Day 3: The Bigo bogs start a few minutes beyond the John Matte Hut. Sometimes on boardwalks, sometimes mired in mud, rubber boots are the footwear of choice. Sometimes you are among giant heather, sometimes the bog sports giant lobelias, groundsels and everlasting flowers. The bogs lead you to Bujuku Lake and your first view of the high snowfields on Mt. Stanley. After four hours, you reach Bujuku Hut  (13,000’), which is also the jumping off place for Mt. Speke (16,043’).

Day 4: takes you above the forest into steep, rocky terrain with unearthly vegetation to the true alpine high country. Camp at Elena Hut, at nearly 15,000’, on the side of Mt. Stanley (16,763’).

Day 5: Summit: The African glaciers really are receding. Elena Hut was constructed in 1951 at the toe of the Stanley ice field. Sixty years later, in 2012, you climb for around an hour, before through a cliff band with the help of a fixed rope to reach a long, striated, rocky plateau, before reaching the snow line. The views are stunning. Rock turns to ice at the beginning of the Stanley plateau. While the climbing is not very technical, there are some steep drop-offs and crevasses. Cross the Stanley glacier, then the Margharita glacier and traverse to the rocky summit approach on a snow-covered ice shelf. Look out from the summit over the Congo and admire the other high peaks of the Rwenzori. Rugged, jagged ice fields flow off the mountain. This is a big day. Leave the hut early, reach the summit late morning, return to Elena Hut in mid-afternoon, then (if energy levels allow) complete one of the most beautiful legs of the circuit, the descent from Scott-Eliot Pass to Kitandara Hut (13,200’). Drop steeply for a couple of hours through a spectacular valley flanked by enormous cliffs.

Day 6: From Kitandara, the route climbs steeply up to 14,000’ Freshfield Pass. The pass is lush with green vegetation, and offers stunning views of the surrounding peaks, as well as views into the Congo. You then make a series of steep, cliffy, colorful descents that take you in one day from the 14,000’ pass back to Nyabitaba Hut at 8,500’, thus completing the Central Circuit. The steep descent offers some of the finest scenery in the Rwenzori. Lush, muddy, rocky, and wildly colorful, it follows streams running down chutes next to cliff bands. Enjoy stunning waterfalls and cascades. The route then opens into a wide valley flanked by Mt. Baker on the left and a monstrous rock outcropping on the right. Lobelia covers the valley floor. You will need to hop from one tuft of marsh grass to another.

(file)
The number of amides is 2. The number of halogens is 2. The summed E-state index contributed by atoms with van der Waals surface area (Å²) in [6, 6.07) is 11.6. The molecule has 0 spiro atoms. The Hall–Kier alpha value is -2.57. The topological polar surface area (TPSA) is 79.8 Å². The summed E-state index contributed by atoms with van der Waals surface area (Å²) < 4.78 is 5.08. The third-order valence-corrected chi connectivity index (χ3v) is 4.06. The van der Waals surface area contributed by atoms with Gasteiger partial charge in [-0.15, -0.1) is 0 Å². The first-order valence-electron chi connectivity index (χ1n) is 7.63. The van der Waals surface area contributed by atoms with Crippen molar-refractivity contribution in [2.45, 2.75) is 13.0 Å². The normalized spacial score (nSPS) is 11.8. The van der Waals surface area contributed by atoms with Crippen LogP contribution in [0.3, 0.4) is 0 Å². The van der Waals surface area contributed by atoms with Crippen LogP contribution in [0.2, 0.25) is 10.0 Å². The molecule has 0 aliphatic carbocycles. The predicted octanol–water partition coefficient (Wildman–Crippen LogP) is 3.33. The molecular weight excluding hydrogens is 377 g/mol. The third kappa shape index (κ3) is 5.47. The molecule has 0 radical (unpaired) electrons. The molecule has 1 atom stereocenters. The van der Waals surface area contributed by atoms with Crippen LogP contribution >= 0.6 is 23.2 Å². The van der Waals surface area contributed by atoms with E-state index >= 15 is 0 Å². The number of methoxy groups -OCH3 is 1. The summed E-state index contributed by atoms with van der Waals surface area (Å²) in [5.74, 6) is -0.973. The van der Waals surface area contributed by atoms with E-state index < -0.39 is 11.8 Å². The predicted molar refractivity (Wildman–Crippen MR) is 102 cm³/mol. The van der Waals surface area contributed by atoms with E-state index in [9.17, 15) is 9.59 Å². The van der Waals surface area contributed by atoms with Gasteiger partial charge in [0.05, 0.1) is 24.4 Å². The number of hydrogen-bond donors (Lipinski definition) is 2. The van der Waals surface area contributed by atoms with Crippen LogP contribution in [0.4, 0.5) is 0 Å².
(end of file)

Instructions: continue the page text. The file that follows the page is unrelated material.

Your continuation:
Day 7: Return to the roadhead.

This is described by Claes Grundsten, who knows what he is talking, about as “the most taxing trek you can imagine”.

Have a look at the dreaded TripAdvisor so you may get good, current views on this walk.

We want to give more. Please help us by making suggestions and sending photos! Thank you!

OUR FRIENDS' EXPERIENCES

Account by Charles Bookman

Uganda’s Rwenzori Central Circuit: Hiking on the Equator.

The bog stretched to the horizon. Footprints of the dikdik, a miniature antelope wove around giant lobelia plants. Snow capped peaks beckoned. It was a fine spring-like day at 13,000’ in the Rwenzori Mountains of western Uganda, the fabled “Mountains of the moon” and the true source of the Nile. A UN world heritage site, the Rwenzori mountains, stretch some 80 miles along the border between the Congo and Uganda. While farming and settlement is intense outside the park, the lands within the park are respected by the people and are coherently managed.

Moreover, important for tourists, visiting the park is safe. Uganda’s government has been stable for years and while Ugandans struggle for the basics in life, they are friendly and welcoming to tourists.  

The Rwenzori get a lot of rainfall, as much eight feet of rain a year! The driest times and the best times to visit are December-January and late June to late August. 

Hiking has a long history in the Rwenzori. Henry Morton Stanley (of Dr. Livingston I presume fame) was the first westerner to confirm the presence of glaciated mountains on the equator, in 1888. The Duke of Abruzzi led an Italian mountaineering expedition to the Rwenzori in 1906 and named and climbed many of the peaks. The British have always enjoyed mountain walks and during the colonial era, the Uganda Wildlife Authority in partnership with the Uganda Mountain Club constructed a system of trails and huts known as the “Central Circuit.” All of the major peaks—Mt. Luigi di Savoia, Mt. Baker, Mt. Speke and Mt. Stanley (at 16,700’ the highest peak in.....